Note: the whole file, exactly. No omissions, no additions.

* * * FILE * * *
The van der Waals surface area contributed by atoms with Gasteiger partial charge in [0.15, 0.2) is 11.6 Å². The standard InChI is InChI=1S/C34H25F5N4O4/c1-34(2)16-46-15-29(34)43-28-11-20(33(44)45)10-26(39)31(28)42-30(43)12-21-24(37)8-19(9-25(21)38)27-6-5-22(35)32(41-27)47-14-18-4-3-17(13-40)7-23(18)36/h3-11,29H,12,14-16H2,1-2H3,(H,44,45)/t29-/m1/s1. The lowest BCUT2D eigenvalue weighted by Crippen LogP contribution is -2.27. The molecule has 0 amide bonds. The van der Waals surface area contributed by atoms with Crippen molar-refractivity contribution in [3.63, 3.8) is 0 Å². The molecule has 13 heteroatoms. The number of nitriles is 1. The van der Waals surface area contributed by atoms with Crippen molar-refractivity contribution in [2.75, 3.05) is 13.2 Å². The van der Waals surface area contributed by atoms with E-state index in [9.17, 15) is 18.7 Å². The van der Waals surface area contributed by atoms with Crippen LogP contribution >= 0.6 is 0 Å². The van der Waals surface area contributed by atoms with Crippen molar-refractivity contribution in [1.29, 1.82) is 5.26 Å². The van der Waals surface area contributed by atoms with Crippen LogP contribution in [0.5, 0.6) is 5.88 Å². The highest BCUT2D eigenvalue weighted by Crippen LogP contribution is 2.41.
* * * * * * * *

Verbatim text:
The van der Waals surface area contributed by atoms with Gasteiger partial charge in [0.15, 0.2) is 11.6 Å². The standard InChI is InChI=1S/C34H25F5N4O4/c1-34(2)16-46-15-29(34)43-28-11-20(33(44)45)10-26(39)31(28)42-30(43)12-21-24(37)8-19(9-25(21)38)27-6-5-22(35)32(41-27)47-14-18-4-3-17(13-40)7-23(18)36/h3-11,29H,12,14-16H2,1-2H3,(H,44,45)/t29-/m1/s1. The lowest BCUT2D eigenvalue weighted by Crippen LogP contribution is -2.27. The molecule has 0 amide bonds. The van der Waals surface area contributed by atoms with Crippen molar-refractivity contribution in [3.63, 3.8) is 0 Å². The molecule has 13 heteroatoms. The number of nitriles is 1. The van der Waals surface area contributed by atoms with Crippen molar-refractivity contribution in [2.75, 3.05) is 13.2 Å². The van der Waals surface area contributed by atoms with E-state index in [9.17, 15) is 18.7 Å². The van der Waals surface area contributed by atoms with Crippen LogP contribution >= 0.6 is 0 Å². The van der Waals surface area contributed by atoms with Crippen molar-refractivity contribution in [1.29, 1.82) is 5.26 Å². The van der Waals surface area contributed by atoms with Crippen LogP contribution in [0.5, 0.6) is 5.88 Å². The highest BCUT2D eigenvalue weighted by Crippen LogP contribution is 2.41.